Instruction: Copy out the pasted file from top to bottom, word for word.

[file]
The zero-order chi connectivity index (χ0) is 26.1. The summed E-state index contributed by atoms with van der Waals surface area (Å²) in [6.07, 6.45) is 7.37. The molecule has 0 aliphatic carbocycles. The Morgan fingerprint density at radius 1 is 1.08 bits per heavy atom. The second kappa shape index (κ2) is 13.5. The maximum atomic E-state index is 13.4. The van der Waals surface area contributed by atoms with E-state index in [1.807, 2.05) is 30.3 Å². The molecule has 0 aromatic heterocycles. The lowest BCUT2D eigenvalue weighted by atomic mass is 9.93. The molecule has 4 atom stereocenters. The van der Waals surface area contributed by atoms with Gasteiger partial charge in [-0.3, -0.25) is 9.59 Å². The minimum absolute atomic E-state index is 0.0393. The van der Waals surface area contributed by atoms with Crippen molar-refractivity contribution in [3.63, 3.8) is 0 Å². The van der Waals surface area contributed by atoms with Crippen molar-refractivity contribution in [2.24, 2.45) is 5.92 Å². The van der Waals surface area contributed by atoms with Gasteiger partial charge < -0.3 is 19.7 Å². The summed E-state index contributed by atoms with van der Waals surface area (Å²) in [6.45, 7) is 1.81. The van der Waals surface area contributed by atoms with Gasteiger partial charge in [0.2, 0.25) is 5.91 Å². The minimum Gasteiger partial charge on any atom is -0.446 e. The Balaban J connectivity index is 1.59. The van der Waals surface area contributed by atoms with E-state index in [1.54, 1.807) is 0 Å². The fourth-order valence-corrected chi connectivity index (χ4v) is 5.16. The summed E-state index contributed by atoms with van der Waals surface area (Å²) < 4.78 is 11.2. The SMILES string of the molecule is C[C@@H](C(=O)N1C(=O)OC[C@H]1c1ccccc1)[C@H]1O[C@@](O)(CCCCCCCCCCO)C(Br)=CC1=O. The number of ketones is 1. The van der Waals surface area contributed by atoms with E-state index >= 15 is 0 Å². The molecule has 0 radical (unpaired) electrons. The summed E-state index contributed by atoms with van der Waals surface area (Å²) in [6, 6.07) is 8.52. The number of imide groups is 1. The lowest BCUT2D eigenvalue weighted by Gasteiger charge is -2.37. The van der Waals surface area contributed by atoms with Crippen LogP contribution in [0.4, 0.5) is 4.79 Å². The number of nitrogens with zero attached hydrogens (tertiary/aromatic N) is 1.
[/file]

The zero-order chi connectivity index (χ0) is 26.1. The summed E-state index contributed by atoms with van der Waals surface area (Å²) in [6.07, 6.45) is 7.37. The molecule has 0 aliphatic carbocycles. The Morgan fingerprint density at radius 1 is 1.08 bits per heavy atom. The second kappa shape index (κ2) is 13.5. The maximum atomic E-state index is 13.4. The van der Waals surface area contributed by atoms with E-state index in [1.807, 2.05) is 30.3 Å². The molecule has 0 aromatic heterocycles. The lowest BCUT2D eigenvalue weighted by atomic mass is 9.93. The molecule has 4 atom stereocenters. The van der Waals surface area contributed by atoms with Gasteiger partial charge in [-0.3, -0.25) is 9.59 Å². The minimum absolute atomic E-state index is 0.0393. The van der Waals surface area contributed by atoms with Crippen molar-refractivity contribution in [3.63, 3.8) is 0 Å². The van der Waals surface area contributed by atoms with Crippen molar-refractivity contribution in [2.24, 2.45) is 5.92 Å². The van der Waals surface area contributed by atoms with Gasteiger partial charge < -0.3 is 19.7 Å². The summed E-state index contributed by atoms with van der Waals surface area (Å²) in [6.45, 7) is 1.81. The van der Waals surface area contributed by atoms with Gasteiger partial charge in [0.2, 0.25) is 5.91 Å². The minimum Gasteiger partial charge on any atom is -0.446 e. The Balaban J connectivity index is 1.59. The van der Waals surface area contributed by atoms with E-state index in [1.54, 1.807) is 0 Å². The fourth-order valence-corrected chi connectivity index (χ4v) is 5.16. The summed E-state index contributed by atoms with van der Waals surface area (Å²) < 4.78 is 11.2. The SMILES string of the molecule is C[C@@H](C(=O)N1C(=O)OC[C@H]1c1ccccc1)[C@H]1O[C@@](O)(CCCCCCCCCCO)C(Br)=CC1=O. The number of ketones is 1. The van der Waals surface area contributed by atoms with E-state index >= 15 is 0 Å². The molecule has 0 radical (unpaired) electrons. The summed E-state index contributed by atoms with van der Waals surface area (Å²) in [6, 6.07) is 8.52. The number of imide groups is 1. The lowest BCUT2D eigenvalue weighted by Gasteiger charge is -2.37. The van der Waals surface area contributed by atoms with Crippen LogP contribution in [0.4, 0.5) is 4.79 Å². The number of nitrogens with zero attached hydrogens (tertiary/aromatic N) is 1.